Legendary Italian tenor Andrea Bocelli once said there are two things necessary to sing opera, the voice and the passion. As a country famed for both, it’s easy to see how the dramatic art form found a sturdy foothold in Wales – albeit with a bit of a Welsh twist.

Established in 1943 by the son of a Welsh miner, Welsh National Opera has earned global recognition for its renditions of classic productions like La traviata and Madame Butterfly, which tour Wales and far beyond. But the company has also built a reputation around its work to make opera accessible for all, hosting free events and commissioning new productions that touch on pertinent modern subjects, such as the suffragette movement and human rights issues.

Here’s an introduction to opera done the Welsh way.

Ymateb y Gynulleidfa | The Magic Flute | Audience Reaction

The Land of Song

We’re a nation of singers in Wales. We sing in school, in church, in pubs and – with added passion – at sporting grounds. As a result, the activity has become ingrained into our national identity, with the country garnering the nickname, "The Land of Song".

Historically, we’ve relied on songs to preserve and promote our culture and language, most notably at annual eisteddfodau festivals (including the National Eisteddfod), which date back to the 12th century. But singing has also served as a means of free entertainment, particularly in the country’s once-prominent coal mining communities, where men gathered to sing choral music after a long day underground – and male voice choirs remain popular throughout the country to this day.

With such a strong heritage of singing, the country was fertile ground for the artform of opera to take root.

Two opera singers performing onstage in a romantic embrace
A group of opera singers performing on stage
WNO performs Madam Butterfly

The history of Welsh National Opera

The late 19th century saw a number of attempts to establish an opera company in Wales, but nobody struck the right note until singing teacher Idloes Owen and a group of friends had a crack at it in the early 1940s.

Idloes, born in the village of Merthyr Vale, was the son of a coal miner and briefly worked in the mines himself as a young boy. His real passion, however, was music, singing in the church choir and teaching himself the piano and violin after work. When his father died, Idloes believed his dreams of pursuing a career in music were all but over, until the local community stepped in, organising a collection fund to send him to university in Cardiff.

Led by Idloes, with a chorus that included a butcher, pub landlord and railway workers, the first rehearsal of what would become Welsh National Opera took place in January 1944. The company’s first performance was held at the Prince of Wales Theatre in Cardiff two years later, a very successful but slightly ramshackle double bill of Mascagni’s Cavalleria Rusticana and Leoncavallo’s Pagliacci, which saw the actors wearing their own costumes and the construction of the set continue right up until the opening night.

From these humble beginnings, the company would grow from strength to strength, becoming an all-year-round operation that quickly asserted itself as one of the finest opera companies in the UK, as well as the first from outside of London to tour the English provinces. The company became fully professional in 1976 and moved into its permanent home at Wales Millennium Centre in 2004.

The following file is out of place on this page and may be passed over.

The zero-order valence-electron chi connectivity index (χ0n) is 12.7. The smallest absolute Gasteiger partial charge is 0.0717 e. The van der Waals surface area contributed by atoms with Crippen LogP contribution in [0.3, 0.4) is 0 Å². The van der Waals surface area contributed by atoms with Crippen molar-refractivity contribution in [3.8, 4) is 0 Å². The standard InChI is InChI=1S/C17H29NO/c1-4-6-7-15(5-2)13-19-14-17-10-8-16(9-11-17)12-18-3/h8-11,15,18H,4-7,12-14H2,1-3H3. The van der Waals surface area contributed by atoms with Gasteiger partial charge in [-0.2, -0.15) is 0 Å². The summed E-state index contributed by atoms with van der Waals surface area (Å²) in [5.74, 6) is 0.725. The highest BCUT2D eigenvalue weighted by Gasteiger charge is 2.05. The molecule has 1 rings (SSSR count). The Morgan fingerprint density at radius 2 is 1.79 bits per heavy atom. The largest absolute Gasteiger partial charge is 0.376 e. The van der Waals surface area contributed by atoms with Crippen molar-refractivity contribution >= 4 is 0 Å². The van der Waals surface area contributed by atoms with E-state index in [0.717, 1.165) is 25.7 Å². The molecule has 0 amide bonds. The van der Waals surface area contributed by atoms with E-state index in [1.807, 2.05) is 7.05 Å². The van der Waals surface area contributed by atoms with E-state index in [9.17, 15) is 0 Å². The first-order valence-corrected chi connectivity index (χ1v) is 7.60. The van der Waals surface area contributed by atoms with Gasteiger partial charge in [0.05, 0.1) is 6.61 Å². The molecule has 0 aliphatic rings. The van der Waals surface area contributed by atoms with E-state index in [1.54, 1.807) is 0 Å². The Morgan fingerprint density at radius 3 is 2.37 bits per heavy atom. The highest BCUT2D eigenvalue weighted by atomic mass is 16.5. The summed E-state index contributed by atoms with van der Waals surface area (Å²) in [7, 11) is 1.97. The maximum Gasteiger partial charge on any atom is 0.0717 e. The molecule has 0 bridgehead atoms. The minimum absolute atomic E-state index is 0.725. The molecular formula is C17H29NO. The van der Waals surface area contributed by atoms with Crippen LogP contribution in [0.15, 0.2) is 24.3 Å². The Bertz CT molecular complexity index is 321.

A group of opera singers performing on an elaborately decorated stage set
WNO - The Barber of Seville

Welsh National Opera today

Today Welsh National Opera performs a string of operas every year to sell-out crowds at its home in Wales Millennium Centre. The company also tours venues around Wales and England, as well as performing further afield, including the USA, Japan and Oman.

The company regularly takes on the classics, producing well-received versions of La bohème, The Barber of Seville and Carmen in recent years, but it has also made a habit out of performing lesser-seen works, from staging the first UK production of Berg’s opera Lulu in 1971 to bringing a new version of Prokofiev’s epic War and Peace to Wales in 2018. The company also commissions new productions for the stage, such as Rhondda Rips It Up!, a work focused around the life of Welsh suffragette Margaret Haig Thomas.

A group pf opera singers in dystopian outfits posing on stage
An elaborate opera production on a large ornate stage
L-R: The Magic Flute; Carmen

Over the years, the organisation has worked with a number of Welsh operatic greats, including Sir Geraint Llewellyn Evans and Bryn Terfel, who sang at the Coronation of King Charles III.

Aside from staging great productions, the Welsh National Opera has a complementary ambition to make opera accessible to all, using initiatives such as WNO Youth Opera, an award-winning training programme for young singers aged 8-25 which gives them skills and performance opportunities for a career in music and opera. It also endeavours to keep the art form relevant, dedicating its 2019 season to the topic of human rights, as part of an ongoing partnership with the Welsh Refugee Council.

Ymateb y Gynulleidfa | La bohѐme | Audience Reaction

How to see a performance by Welsh National Opera

Welsh National Opera stages productions throughout the year, most prominently at Wales Millennium Centre in Cardiff, but also in venues around Wales and further afield.

Visit Welsh National Opera official website for details of upcoming performances and information on how to buy tickets.

More information:

Two opera singers performing onstage
WNYO - Cherry Town, Moscow

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